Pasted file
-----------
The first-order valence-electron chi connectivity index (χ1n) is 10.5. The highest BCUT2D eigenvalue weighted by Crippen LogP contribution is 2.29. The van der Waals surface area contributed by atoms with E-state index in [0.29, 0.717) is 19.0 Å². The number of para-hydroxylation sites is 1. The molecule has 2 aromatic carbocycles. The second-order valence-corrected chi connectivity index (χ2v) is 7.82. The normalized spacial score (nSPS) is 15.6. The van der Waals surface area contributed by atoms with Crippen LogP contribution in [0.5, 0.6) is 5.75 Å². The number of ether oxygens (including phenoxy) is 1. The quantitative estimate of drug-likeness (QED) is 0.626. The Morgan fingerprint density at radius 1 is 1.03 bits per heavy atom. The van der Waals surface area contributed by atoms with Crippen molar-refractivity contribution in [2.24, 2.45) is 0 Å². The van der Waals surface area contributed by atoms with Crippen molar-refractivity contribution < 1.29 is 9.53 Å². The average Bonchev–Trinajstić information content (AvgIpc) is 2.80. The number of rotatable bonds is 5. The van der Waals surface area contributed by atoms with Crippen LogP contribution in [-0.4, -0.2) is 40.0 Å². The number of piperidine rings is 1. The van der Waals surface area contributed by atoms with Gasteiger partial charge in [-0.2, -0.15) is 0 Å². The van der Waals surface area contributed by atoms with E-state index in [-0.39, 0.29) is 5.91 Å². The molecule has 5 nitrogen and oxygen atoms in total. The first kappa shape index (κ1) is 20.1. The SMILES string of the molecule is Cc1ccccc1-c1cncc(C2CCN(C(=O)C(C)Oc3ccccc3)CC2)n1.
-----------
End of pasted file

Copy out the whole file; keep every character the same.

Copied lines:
The first-order valence-electron chi connectivity index (χ1n) is 10.5. The highest BCUT2D eigenvalue weighted by Crippen LogP contribution is 2.29. The van der Waals surface area contributed by atoms with E-state index in [0.29, 0.717) is 19.0 Å². The number of para-hydroxylation sites is 1. The molecule has 2 aromatic carbocycles. The second-order valence-corrected chi connectivity index (χ2v) is 7.82. The normalized spacial score (nSPS) is 15.6. The van der Waals surface area contributed by atoms with Crippen LogP contribution in [0.5, 0.6) is 5.75 Å². The number of ether oxygens (including phenoxy) is 1. The quantitative estimate of drug-likeness (QED) is 0.626. The Morgan fingerprint density at radius 1 is 1.03 bits per heavy atom. The van der Waals surface area contributed by atoms with Crippen molar-refractivity contribution in [2.24, 2.45) is 0 Å². The van der Waals surface area contributed by atoms with Crippen molar-refractivity contribution < 1.29 is 9.53 Å². The average Bonchev–Trinajstić information content (AvgIpc) is 2.80. The number of rotatable bonds is 5. The van der Waals surface area contributed by atoms with Crippen LogP contribution in [-0.4, -0.2) is 40.0 Å². The number of piperidine rings is 1. The van der Waals surface area contributed by atoms with Gasteiger partial charge in [-0.2, -0.15) is 0 Å². The van der Waals surface area contributed by atoms with E-state index in [-0.39, 0.29) is 5.91 Å². The molecule has 5 nitrogen and oxygen atoms in total. The first kappa shape index (κ1) is 20.1. The SMILES string of the molecule is Cc1ccccc1-c1cncc(C2CCN(C(=O)C(C)Oc3ccccc3)CC2)n1.